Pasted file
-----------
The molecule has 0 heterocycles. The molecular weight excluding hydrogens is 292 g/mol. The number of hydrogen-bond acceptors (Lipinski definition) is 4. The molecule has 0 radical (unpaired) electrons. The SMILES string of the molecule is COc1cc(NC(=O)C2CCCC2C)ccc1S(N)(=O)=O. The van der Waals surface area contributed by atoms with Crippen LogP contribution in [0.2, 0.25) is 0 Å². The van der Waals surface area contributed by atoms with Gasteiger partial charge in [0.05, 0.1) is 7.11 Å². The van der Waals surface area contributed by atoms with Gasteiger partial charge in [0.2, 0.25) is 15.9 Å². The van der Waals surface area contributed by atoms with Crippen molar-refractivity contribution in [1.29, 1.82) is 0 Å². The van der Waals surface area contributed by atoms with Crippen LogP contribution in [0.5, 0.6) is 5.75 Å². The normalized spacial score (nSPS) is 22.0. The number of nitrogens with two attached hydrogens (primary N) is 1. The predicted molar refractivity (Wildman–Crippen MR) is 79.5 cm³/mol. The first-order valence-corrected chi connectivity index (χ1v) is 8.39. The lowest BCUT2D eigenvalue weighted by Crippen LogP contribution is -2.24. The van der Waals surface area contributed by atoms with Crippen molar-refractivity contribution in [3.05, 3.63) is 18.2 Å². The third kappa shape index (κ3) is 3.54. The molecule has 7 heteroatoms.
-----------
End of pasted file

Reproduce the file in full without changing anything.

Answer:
The molecule has 0 heterocycles. The molecular weight excluding hydrogens is 292 g/mol. The number of hydrogen-bond acceptors (Lipinski definition) is 4. The molecule has 0 radical (unpaired) electrons. The SMILES string of the molecule is COc1cc(NC(=O)C2CCCC2C)ccc1S(N)(=O)=O. The van der Waals surface area contributed by atoms with Crippen LogP contribution in [0.2, 0.25) is 0 Å². The van der Waals surface area contributed by atoms with Gasteiger partial charge in [0.05, 0.1) is 7.11 Å². The van der Waals surface area contributed by atoms with Gasteiger partial charge in [0.2, 0.25) is 15.9 Å². The van der Waals surface area contributed by atoms with Crippen molar-refractivity contribution in [1.29, 1.82) is 0 Å². The van der Waals surface area contributed by atoms with Crippen LogP contribution in [0.5, 0.6) is 5.75 Å². The normalized spacial score (nSPS) is 22.0. The number of nitrogens with two attached hydrogens (primary N) is 1. The predicted molar refractivity (Wildman–Crippen MR) is 79.5 cm³/mol. The first-order valence-corrected chi connectivity index (χ1v) is 8.39. The lowest BCUT2D eigenvalue weighted by Crippen LogP contribution is -2.24. The van der Waals surface area contributed by atoms with Crippen molar-refractivity contribution in [3.05, 3.63) is 18.2 Å². The third kappa shape index (κ3) is 3.54. The molecule has 7 heteroatoms.